GOCA creates awareness on consumer rights issues

The Grenada Organisation for Consumer Affairs (GOCA) has embarked on an education drive to empower communities to know their rights as consumers, ahead of the creation of legislation that will be geared at protecting consumer rights.

A cross section of persons attending the public education forum at the Grenville Pentecostal Light House last week Thursday

GOCA is one of several organisations that have been selected to serve on the ‘Consumer Protection Advisory Committee’ whose appointment was recently approved by a Cabinet conclusion with the mandate to develop legislation to ensure that consumer rights are protected.

THE NEW TODAY understands that the committee, which is chaired by Director of Statistics in the Ministry of Finance, Halim Brizan, is expected to report back to the Cabinet within the next 6 months.

Ahead of the process, last week Thursday, GOCA held a public forum at the Grenville Pentecostal Light House, Grenville, St. Andrew, which focused on the telecommunications sector as part of a bigger initiative dubbed the “Know your rights campaign,” which will be taken to each parish within the tri-island state.

According to GOCA Vice President Milton Coy, in March, the organisation will take the public education forum to the parish of St. David at the Marlmount Community Center.

“It is our intention to have a week-long period of activities as part of our awareness and sensitisation drive to coincide with World Consumer Rights Day,” which is recognised on “March 15,” he said.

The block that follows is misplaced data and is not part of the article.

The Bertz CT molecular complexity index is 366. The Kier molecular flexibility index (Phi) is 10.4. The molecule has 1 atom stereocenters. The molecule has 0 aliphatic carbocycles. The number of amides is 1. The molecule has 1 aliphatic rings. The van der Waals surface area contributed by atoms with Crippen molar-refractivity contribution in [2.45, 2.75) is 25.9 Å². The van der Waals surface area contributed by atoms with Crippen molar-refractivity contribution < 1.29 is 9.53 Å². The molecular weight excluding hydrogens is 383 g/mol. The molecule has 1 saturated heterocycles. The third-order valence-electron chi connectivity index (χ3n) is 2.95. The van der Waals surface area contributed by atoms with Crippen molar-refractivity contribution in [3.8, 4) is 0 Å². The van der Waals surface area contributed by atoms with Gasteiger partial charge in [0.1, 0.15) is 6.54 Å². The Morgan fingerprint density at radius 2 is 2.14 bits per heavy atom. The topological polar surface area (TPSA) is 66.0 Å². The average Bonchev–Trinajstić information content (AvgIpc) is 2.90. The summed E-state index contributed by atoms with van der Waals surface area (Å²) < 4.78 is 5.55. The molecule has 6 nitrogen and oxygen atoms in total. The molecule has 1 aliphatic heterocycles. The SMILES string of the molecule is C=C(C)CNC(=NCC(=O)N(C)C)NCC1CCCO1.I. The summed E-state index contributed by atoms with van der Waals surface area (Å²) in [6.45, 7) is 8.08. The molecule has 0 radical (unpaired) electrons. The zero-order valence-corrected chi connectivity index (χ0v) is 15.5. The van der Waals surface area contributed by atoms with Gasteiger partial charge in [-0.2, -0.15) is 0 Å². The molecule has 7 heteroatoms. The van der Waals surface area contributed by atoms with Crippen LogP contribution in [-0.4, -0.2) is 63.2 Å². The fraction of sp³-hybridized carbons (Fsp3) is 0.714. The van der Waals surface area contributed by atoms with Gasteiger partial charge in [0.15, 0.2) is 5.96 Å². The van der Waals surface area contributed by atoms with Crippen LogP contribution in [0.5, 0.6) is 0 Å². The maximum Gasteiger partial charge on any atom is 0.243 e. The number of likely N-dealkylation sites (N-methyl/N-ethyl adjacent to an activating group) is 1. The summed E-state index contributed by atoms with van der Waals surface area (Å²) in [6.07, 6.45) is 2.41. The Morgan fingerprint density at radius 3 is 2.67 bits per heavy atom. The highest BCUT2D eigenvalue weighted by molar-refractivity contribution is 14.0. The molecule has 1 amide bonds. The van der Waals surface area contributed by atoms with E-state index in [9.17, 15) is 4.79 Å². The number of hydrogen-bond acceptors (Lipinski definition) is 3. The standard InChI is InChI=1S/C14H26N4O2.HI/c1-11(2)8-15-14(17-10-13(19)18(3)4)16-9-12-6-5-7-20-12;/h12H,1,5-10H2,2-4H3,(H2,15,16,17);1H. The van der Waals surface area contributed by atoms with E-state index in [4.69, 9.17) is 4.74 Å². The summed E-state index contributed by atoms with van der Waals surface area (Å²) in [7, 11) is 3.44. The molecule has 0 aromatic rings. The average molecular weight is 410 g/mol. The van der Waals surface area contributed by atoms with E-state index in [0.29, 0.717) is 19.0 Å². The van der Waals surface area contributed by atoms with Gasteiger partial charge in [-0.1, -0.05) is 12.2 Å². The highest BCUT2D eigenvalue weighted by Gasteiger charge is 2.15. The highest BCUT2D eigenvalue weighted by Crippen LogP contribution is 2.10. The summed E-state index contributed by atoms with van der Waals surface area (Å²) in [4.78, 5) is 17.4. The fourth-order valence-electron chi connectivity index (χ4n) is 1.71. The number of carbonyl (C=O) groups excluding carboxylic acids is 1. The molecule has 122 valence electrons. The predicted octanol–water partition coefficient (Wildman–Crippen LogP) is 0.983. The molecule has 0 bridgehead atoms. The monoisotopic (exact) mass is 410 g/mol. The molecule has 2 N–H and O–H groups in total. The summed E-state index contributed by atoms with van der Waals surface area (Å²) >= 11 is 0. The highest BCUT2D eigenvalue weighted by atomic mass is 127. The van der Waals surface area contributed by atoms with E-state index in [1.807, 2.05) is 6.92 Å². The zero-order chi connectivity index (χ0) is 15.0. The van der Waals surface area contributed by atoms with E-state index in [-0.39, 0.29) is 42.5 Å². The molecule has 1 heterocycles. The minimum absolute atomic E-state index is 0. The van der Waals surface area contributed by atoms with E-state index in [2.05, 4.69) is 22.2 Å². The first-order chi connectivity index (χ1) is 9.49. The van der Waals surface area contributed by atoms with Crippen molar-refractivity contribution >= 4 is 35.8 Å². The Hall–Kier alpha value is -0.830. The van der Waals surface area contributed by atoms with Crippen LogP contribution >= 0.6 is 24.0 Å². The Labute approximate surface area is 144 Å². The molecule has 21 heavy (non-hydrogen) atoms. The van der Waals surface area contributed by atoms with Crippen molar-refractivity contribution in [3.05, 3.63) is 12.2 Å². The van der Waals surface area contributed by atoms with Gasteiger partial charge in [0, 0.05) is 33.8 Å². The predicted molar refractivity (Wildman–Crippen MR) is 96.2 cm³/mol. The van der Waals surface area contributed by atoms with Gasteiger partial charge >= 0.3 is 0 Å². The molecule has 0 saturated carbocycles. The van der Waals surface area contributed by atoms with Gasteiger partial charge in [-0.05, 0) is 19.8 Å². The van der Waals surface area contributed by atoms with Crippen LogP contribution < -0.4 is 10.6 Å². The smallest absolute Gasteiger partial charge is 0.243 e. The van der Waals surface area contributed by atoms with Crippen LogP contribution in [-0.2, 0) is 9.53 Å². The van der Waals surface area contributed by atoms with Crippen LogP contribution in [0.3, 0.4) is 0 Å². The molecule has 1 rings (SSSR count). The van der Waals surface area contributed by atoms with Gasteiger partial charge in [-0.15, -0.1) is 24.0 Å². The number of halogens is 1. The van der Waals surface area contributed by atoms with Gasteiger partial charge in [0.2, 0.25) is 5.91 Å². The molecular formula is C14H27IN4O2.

“We are going to start the week off on Sunday, March 12 and we will invite the communities and have available information on various consumer rights issues,” he added.




The GOCA vice president recalled that “the Caribbean Community (CARICOM) had developed a single bit of legislation that could be used in each member state. It had reached a stage where governments were supposed to put it through Parliament but it hasn’t and so it has stalled.”

He noted that “the market forces would have changed things…times have changed… today so we have to adapt it and bring it into alignment with consumers needs at this time…in keeping not only with what we want in Grenada but what is also standard outside of Grenada.”

Coy pointed out that there is a “pressure and a move by consumers all over the world towards an awareness of consumers rights… because of advocacy from organisations like ours and  Consumer International (CI) and several other consumer bodies around the world”.

He added that “when we as consumers know what our rights and responsibilities are, we are in a better position to protect ourselves.”

THE NEW TODAY contacted Director of Statistics Halim  Brizan at the Ministry of Finance for a comment on the plans afoot with the Consumer movement.

According to Brizan, the development of a ‘Consumers Rights Act’ is in keeping with the CARICOM model, which was finalised last year and must be adopted and passed by all CARICOM member states as mandated in the Treaty of Chaguaramas that established the Caribbean Community.

Referencing the work being done by the Consumers Affairs Office, which falls under his department, Brizan pointed to the importance of adapting to consumer rights legislation.

“We want to have legislation to back up what we do…some consumers don’t get redress for their complaints and we want all consumers to have redress for all issues,” he told this newspaper.

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